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Glenwood City to hold recall election on Tuesday

Three candidates are challenging incumbents in a recall election scheduled for Tuesday, Dec.17, in Glenwood City. The New Richmond News asked each candidate to answer questions focused primarily on the issues surrounding the proposed frac sand mine that motivated this recall election. All challengers and incumbents were given the opportunity to answer the questions, but only the challengers responded.

Ken Peterson is challenging Mayor John Larson. Barb Standaert is challenging council member Nancy Hover. Chris Schone is challenging council member Dave Graese.

What is the principle reason that you have decided to run in this recall election?

Ken Peterson: I was disappointed with the city’s inaction on the referendum request, and I wanted to give my fellow residents a choice.

Chris Schone: My primary reason for running in this election is that I do not feel that the citizens of Glenwood City are being represented by their city council or mayor. The people here have serious concerns about the proposed mine and have not been allowed any input. With the issue of possible annexation and creation of a 25-plus-year sand mine located this close to their homes, K-12 school system, nursing home, etc., the people who will have to live alongside it deserve a voice and some power in the decisions that are being made.

Barbara Standaert: When I was asked to run by a group of concerned citizens, I thought that this could be my time to give back to my community if I were to be elected. I am a life-long resident of Glenwood City, and I truly care for this town. I had been following the sand mine issue for a few months and was worried by some of the things I was hearing, researching and learning and felt things were moving too quickly at the council level without enough community input.

Are you in favor of holding a referendum on whether or not to annex the property in question (Teigen / Crosby) into the city’s jurisdiction?

Peterson: Yes, definitely. A non-binding referendum was requested by many residents and the city failed to act. The city’s inaction on the referendum request is ultimately what fueled the recall effort. The current council and mayor are in place to handle the day-to-day, month-to-month operations of the city, and they have done a great job. But, when a possible 400-acre annexation is on the table, the most efficient way to let people have input is via referendum.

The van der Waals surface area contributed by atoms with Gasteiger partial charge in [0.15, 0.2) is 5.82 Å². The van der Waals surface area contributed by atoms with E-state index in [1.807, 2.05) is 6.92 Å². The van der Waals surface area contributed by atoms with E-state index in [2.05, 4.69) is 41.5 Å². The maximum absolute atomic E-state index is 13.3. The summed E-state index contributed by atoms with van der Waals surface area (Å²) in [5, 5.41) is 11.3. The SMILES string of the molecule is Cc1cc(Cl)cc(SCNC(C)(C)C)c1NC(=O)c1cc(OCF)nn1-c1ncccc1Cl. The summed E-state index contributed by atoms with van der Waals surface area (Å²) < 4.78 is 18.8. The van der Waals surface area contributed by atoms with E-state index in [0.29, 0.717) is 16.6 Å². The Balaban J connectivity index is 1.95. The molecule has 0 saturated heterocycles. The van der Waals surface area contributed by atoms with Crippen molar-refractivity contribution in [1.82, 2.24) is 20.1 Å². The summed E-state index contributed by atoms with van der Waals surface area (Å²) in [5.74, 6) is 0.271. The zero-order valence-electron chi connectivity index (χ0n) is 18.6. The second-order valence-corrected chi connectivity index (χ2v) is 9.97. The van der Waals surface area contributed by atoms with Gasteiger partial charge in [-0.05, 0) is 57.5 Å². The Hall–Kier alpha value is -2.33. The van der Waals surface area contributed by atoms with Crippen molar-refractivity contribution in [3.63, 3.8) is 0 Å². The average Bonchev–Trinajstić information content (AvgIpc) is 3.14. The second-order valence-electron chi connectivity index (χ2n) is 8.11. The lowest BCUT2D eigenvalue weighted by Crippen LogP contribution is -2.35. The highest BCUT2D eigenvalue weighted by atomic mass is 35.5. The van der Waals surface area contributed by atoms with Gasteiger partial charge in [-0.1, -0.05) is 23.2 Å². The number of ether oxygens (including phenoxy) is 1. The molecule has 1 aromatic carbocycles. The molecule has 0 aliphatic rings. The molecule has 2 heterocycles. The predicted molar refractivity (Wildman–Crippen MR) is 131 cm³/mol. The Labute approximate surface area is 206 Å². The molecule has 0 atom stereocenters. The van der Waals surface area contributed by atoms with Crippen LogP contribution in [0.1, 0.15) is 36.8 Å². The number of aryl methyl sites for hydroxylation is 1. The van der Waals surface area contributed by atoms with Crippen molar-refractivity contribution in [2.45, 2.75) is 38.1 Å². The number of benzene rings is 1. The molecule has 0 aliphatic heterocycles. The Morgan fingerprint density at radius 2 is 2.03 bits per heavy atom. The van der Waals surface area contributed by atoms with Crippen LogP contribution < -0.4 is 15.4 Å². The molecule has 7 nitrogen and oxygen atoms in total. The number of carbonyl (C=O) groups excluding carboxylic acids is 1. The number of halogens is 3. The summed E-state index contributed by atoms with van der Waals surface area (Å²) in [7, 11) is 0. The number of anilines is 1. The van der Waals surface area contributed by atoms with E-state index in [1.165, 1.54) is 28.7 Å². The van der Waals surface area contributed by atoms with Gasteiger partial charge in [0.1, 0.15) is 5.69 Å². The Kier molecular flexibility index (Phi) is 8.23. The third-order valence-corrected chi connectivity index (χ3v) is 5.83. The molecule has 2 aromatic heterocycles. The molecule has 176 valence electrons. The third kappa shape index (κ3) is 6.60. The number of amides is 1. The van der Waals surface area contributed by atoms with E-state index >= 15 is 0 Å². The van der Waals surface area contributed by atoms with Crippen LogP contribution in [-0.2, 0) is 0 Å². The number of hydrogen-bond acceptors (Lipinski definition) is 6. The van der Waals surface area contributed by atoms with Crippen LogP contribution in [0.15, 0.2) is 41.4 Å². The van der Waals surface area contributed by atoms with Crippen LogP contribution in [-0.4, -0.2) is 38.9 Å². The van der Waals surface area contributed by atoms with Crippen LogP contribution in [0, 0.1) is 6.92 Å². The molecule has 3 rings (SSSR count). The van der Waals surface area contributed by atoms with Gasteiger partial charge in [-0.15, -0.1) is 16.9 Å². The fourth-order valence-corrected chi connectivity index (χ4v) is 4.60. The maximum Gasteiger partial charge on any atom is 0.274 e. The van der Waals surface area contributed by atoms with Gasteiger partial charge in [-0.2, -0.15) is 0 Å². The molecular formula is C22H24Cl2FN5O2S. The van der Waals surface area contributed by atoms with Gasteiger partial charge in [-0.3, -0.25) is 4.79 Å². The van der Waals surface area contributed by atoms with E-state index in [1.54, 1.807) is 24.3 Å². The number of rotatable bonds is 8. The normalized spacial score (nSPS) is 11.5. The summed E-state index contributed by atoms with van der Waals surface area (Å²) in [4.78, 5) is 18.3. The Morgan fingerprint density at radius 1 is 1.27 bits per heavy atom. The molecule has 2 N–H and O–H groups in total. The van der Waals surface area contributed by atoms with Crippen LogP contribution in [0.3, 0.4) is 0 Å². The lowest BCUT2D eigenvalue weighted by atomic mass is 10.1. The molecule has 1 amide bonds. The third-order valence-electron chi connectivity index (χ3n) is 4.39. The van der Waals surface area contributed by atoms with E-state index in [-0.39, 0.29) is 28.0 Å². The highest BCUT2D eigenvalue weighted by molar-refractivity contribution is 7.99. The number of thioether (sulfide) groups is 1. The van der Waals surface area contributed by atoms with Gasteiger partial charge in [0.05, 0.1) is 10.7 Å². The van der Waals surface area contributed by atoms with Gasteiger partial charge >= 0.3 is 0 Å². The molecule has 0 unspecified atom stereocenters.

Schone: Absolutely. A referendum is something that we worked on here in Glenwood City this spring and summer. In a very short time more than 340 signatures were collected and submitted to our mayor and city council. The majority of the registered voters of Glenwood City asked for an advisory referendum on the issue of annexation and it was not granted. Rather, the council tabled the referendum with nothing more than a short discussion. The residents who signed the petition for referendum were just dismissed with no regard for their opinion. A referendum would have been a small investment in time and money to get a very clear picture of how the people of Glenwood City feel on an issue that will affect their lives in such drastic ways every day for 25 years.

Standaert: Yes. I would be in favor of holding a referendum to allow any citizens to vote whether they even want a frac sand mine anywhere near the city or school. I believe an issue of this magnitude should have as much citizen input as possible since the people would be the ones to be affected either positively or negatively.

Are you for or against allowing a frac sand mine at the proposed location close to the school? Why or why not?

Peterson: Even if the mine is run properly, I feel it is still just too close. The volume of truck traffic that would accompany the mine is not desirable. Also, I am not confident that Vista Sand, a Texas company, holds the local area residents’ welfare and safety in high regard.